Advocating for Better Lung Cancer Outcomes in APAC

Mortality for both sexes - Cancer Today
Absolute numbers, Mortality, Both sexes, in 2022 - Cancer Today9

Lung cancer is the leading cause of cancer deaths in the Asia-Pacific region, where the sheer number of lung cancer deaths each year is greater than the number of deaths from lung cancer in the rest of the world combined. Sadly, this number is projected to increase nearly two-fold by 20401.   While these numbers can somewhat be attributed to Asia’s large population, lung cancer cases are disproportionately high in this part of the world, representing 14% of all cancer cases compared with 11% and 10% in Europe and the United States, respectively.

Of all cancers, lung cancer creates the most significant economic burden on healthcare systems globally, with an estimated annual global cost of nearly $4 trillion2.  The high cost of lung cancer comes in part from the economic costs associated with late-stage diagnosis, with 77% of patients globally receiving a diagnosis at an advanced stage. A recent study in Canada showed that treating stage four lung cancer patients cost the healthcare system more than twice as much as treating patients with stage one lung cancer3.  In Australia, it costs $1,500 - $3,300 AUD less per patient to treat stage one lung cancer compared with later stages4.

There are many factors that contribute to the high rates of lung cancer and late-stage diagnosis in the region, including smoking and exposure to second-hand smoke, air pollution, occupational hazards, genetic differences, and weaknesses in health systems and policy. Access to screening, rapid diagnosis, and treatment for lung cancer is varied across the region, with governments struggling to tackle this growing challenge. Tobacco control policies fall short in much of the region. National cancer control plans tend to lack detail with respect to the control and management of lung cancer, including related to funding sources. Guidelines for detecting and managing lung cancer vary considerably across the region, particularly around screening and shared decision-making programs5.

With respect to screening, Korea, Taiwan, and – most recently – Australia – have all embarked on national lung cancer screening programs that recommend low dose CT. Japan is unique in the region in its population-based screening approach that uses plain chest radiography and sputum cytology. In China, Southeast Asia, and India, screening programs are ad-hoc and lack a central organizing body.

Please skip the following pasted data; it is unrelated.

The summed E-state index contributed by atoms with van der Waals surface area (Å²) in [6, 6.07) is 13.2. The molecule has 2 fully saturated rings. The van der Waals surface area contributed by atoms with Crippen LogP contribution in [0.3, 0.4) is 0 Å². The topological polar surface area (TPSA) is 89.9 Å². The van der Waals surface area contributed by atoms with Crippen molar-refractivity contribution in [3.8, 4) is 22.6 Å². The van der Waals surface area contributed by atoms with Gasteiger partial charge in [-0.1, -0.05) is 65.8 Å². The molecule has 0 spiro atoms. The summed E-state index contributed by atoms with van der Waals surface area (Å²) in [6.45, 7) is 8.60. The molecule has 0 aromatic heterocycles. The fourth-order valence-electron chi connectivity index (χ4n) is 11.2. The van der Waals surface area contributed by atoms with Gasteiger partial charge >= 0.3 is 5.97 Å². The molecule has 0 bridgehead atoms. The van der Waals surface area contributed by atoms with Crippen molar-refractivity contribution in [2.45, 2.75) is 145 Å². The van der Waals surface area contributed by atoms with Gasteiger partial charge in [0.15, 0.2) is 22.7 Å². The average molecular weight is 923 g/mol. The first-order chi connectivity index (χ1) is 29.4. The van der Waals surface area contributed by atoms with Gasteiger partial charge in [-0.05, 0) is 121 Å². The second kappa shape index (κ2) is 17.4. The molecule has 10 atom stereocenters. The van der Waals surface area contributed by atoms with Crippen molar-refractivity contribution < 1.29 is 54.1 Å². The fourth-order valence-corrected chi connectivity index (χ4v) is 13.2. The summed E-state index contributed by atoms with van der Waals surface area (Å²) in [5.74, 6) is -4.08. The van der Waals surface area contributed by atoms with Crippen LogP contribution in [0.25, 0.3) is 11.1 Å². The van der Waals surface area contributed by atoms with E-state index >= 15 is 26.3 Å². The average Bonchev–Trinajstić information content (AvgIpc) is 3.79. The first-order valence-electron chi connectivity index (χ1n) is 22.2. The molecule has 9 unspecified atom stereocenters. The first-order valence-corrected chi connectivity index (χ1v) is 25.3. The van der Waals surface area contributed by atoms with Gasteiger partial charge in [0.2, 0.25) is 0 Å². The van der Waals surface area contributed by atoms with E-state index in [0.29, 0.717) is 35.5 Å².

Countries across the region would be well-served to consider organized screening programs. A 2019 study that simulated the effect of implementing U.S. screening guidelines utilizing low dose CT in four Asian countries showed a potential reduction in lung cancer mortality of 4.3% in Japan, 4.7% in South Korea, 4.2% in China, and 3.8% in Singapore6.   The U.S., which launched its lung cancer screening program in 2013 is now seeing a 4 – 5% reduction in annual mortality from lung cancer7.

Stakeholders often voice three main concerns when discussing national lung cancer screening programs using CT. First is the dosage of radiation used in the scan and its impact on healthy tissue and organs. Second is the accuracy of the results, where there can be several false positives or false negatives. Finally, the cost and workload for medical personnel to implement a national program. Any approach or guidance must address these concerns, such as by providing ultra-low dose CT scans, AI tools to improve accuracy and reduce workload, and cost-efficient technology to screen large patient populations without compromising quality.

In addition to screening, improvements in shared-decision making programs could have a significant impact on both clinical outcomes and quality of life. Even in countries with clear guidelines on optimal care pathways, patients that could benefit from lung cancer treatments such as targeted therapy, immunotherapy, and radiotherapy are missing out. In Australia, for example, 48% of lung cancer patients that would benefit from radiotherapy as part of their treatment do not receive it8. This is due to a number of factors, including lack of awareness and involvement of patients in decisions about their care.


Improving lung cancer outcomes in the Asia-Pacific region requires a multi-stakeholder approach. In February, Siemens Healthineers, along with a number of our partners across the healthcare community, launched ASPIRE, the Asia-Pacific Policy Review & Engagement for Lung Cancer coalition. In response to the significant public health issue of lung cancer in the Asia-Pacific region, ASPIRE takes on the mission of advocating for the prioritization of lung cancer in government action plans. The coalition aims to spur decision-makers into taking action, engaging in efforts to enhance lung cancer screening, diagnosis, treatment, and care. ASPIRE provides a critical platform for robust policy discussions and campaigns on lung cancer, addressing a pressing unmet need in the region. 

ASPIRE will be working closely with regional and global cancer care organizations and platforms, such as the Asia-Pacific Coalition against Lung Cancer, to drive change across the region and globally. For more information on ASPIRE, please visit the website at the link below.

Jamie Kebely